The New Inquisition

The recent controversy over Pastor John Hagee is about much more than one man and his "crazy" (John McCain's word) comments.  The nature of the attacks on Pastor Hagee and the rapidity with which they spread and hardened into the ugliest of conclusions revealed something far deeper and far more disturbing about our public discourse on faith in America.

What was most breathtaking about the debate over Pastor Hagee's statements on the Holocaust was the complete absence of one.  This was not a case where thoughtful arbiters discussed his words in the context of a rich Judeo-Christian tradition of theodicy.  There was no respect given to a quite common worldview.   There was no trial.  We skipped right to the auto da fe. 

Breathe in deeply and you can still smell the embers smoldering around Pastor Hagee's public persona. 

With an ever-increasing ferocity, large swaths of the media and the blogosphere are enforcing a new orthodoxy of post-modern contempt for literal religious faith.  The heresy they hunt is the belief in an omnipotent God who intervenes in history.  And the punishment they impose is public death, banishment from the public square.  Their power is sufficient to give pause to even the secular-minded among us.   

The treatment of Pastor Hagee last week demonstrates the danger.  Pastor Hagee's "offense" was to apply his belief in an omnipotent God to the greatest of tragedies:  the Holocaust.  After all, an all powerful God by definition could have prevented the Holocaust.  So why didn't he?  In the search for an answer, Pastor Hagee quoted the book of Jeremiah to suggest that God permitted the Holocaust to bring the Jewish people back to Israel. 

Far from representing anything new or shocking, this belief that God sanctions the bad as well as good has deep roots in the Judeo-Christian tradition.  In the Gospel of Matthew, Jesus teaches that not even a sparrow falls from the sky unless God wills it.  If one sparrow cannot die without God's consent, then it is certainly reasonable to conclude that the same is true of six million human beings created in God's image.

The Jewish tradition likewise sees an omnipotent God behind human events.  To cite just one example, the Talmud teaches that the Temple in Jerusalem was destroyed because of the baseless hatred that the Jews had for one another at that time.  In other worlds, according to the Talmud, God sent the Romans to destroy the Temple because of the sins of the Jews. 

I am hard pressed to find a difference between Pastor Hagee's explanation for the Holocaust and the Talmud's explanation for the destruction of the Temple. 

Let's be clear:  Pastor Hagee's crime was not the specifics of his explanation for the Holocaust.  The talking heads were not outraged that he found his answer in the book of Jeremiah instead of the book of Isaiah.  His real crime was the fact that he dared to suggest any explanation for the Holocaust that involved a consenting God.  To so many arbiters poised over their keyboards, it is simply a heresy to see the hand of God in our tragedies.  If this view contradicts your faith in a sovereign God, then you've got a big problem.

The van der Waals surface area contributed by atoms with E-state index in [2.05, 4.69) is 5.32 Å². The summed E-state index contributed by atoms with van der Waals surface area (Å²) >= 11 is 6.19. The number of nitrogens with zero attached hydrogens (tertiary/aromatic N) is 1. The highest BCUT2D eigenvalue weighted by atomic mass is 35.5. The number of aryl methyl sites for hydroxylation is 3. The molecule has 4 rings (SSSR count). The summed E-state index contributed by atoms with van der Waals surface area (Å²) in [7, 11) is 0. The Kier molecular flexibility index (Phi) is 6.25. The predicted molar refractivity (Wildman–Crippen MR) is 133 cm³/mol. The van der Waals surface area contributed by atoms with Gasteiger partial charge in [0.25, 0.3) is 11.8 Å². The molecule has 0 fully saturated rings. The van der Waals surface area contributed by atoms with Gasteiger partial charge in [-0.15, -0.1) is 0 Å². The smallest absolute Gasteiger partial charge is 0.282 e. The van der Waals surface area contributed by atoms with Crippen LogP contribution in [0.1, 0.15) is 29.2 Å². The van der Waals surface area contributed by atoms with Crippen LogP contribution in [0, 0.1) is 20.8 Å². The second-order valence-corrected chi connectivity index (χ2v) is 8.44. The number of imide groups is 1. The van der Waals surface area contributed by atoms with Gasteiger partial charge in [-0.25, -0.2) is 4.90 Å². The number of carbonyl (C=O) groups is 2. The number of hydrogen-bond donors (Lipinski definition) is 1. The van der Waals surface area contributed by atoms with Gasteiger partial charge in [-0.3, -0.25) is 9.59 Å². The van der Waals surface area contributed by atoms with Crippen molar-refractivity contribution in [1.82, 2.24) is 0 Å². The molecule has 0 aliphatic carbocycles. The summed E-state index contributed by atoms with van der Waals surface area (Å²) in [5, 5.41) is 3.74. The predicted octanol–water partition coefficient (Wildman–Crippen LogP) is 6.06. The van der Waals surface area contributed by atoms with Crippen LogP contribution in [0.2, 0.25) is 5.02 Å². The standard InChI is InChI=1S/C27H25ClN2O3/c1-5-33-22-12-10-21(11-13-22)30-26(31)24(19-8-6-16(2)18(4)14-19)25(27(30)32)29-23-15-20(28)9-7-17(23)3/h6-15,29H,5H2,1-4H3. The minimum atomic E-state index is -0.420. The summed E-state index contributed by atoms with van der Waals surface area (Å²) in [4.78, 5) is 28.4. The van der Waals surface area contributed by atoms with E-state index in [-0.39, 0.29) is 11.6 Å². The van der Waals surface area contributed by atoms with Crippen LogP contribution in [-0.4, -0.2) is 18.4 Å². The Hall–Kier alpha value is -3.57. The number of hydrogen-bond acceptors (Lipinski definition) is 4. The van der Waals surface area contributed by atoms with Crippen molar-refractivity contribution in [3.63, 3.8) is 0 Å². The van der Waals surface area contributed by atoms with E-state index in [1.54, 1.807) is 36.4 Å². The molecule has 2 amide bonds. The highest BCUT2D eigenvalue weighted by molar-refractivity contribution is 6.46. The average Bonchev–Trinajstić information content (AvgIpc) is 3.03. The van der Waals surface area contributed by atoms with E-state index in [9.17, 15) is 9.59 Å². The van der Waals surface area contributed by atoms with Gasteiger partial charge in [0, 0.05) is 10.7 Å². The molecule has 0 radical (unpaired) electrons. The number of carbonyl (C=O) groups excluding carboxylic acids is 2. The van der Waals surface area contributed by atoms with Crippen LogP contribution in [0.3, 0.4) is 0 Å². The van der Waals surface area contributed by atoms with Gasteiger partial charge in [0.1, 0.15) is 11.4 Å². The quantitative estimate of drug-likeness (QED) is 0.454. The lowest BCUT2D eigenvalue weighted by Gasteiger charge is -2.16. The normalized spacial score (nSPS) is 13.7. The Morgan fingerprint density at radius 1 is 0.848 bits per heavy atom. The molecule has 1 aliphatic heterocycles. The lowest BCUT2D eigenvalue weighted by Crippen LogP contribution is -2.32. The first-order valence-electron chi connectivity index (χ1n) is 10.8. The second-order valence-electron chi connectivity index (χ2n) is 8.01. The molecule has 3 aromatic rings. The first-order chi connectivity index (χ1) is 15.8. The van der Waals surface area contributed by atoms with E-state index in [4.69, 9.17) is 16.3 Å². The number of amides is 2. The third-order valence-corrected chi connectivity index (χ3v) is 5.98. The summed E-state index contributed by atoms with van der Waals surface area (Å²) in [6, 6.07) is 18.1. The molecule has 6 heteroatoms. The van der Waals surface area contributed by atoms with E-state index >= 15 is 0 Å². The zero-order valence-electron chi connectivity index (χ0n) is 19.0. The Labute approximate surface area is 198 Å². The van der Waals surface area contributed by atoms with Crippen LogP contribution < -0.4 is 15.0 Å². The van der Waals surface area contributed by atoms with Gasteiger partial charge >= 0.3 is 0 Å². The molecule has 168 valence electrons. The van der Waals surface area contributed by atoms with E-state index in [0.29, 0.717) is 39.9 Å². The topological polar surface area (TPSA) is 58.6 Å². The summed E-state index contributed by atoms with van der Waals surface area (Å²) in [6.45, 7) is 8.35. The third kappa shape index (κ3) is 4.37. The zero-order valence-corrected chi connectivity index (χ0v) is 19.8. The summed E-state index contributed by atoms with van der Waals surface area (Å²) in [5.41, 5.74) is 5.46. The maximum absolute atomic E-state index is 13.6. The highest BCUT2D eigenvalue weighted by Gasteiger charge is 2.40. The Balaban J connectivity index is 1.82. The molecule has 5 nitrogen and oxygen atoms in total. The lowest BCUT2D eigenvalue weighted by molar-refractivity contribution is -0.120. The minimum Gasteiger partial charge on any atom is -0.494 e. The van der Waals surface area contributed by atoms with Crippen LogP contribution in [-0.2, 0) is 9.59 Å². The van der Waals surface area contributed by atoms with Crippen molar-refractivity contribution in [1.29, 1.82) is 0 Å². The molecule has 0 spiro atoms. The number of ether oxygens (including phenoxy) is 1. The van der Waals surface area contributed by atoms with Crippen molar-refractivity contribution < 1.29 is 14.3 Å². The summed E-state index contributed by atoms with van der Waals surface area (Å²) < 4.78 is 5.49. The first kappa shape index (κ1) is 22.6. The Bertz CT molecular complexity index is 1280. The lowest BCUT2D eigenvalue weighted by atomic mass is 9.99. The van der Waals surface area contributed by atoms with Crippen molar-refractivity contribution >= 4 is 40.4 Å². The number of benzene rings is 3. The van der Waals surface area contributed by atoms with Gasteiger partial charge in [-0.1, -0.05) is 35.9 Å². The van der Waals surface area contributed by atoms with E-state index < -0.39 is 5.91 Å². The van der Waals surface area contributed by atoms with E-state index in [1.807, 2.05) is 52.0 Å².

Once you've been found guilty of a faith too literal, your public death will be imposed by a thousand cuts.  Your life's work will be ignored.  Your perfidy will be repeated on YouTube and in blogs where people who know nothing about you, and who've never read a complete transcript of anything you've said, will condemn you with an ever-escalating certitude.  Cymbals will ceaselessly clang. 

Who among us is safe in an environment where John Hagee can be labeled an anti-Semite?  Few Christians have done more than John Hagee to combat anti-Semitism and support the State of Israel.  But then he dared to contradict the prevailing orthodoxy.  With an absurdity that would make Stalin proud, this lifelong Zionist is now convicted of attacking the very people he has devoted his life to comforting and supporting. 

All of us who embrace or respect a more traditional Judeo-Christian worldview need to recognize that Pastor Hagee's problem is our problem.  Every Orthodox Jew, Orthodox Catholic and evangelical Christian in America has particular cause for concern.  Your views of God and how he interacts in the world are no longer acceptable in the public square.  Close the curtains and turn the television volume high before confessing your literal interpretation of the Bible.  That large whooshing sound you heard last week was a shot across your bow. 

David Brog is the author of Standing with Israel: Why Christians Support the Jewish State.  He is currently writing a book on the role of faith in morality and politics to be published by Encounter Books

Related items: Rabbi Yoffie excommunicates Pastor Hagee,  Mowbray on the Hagee smear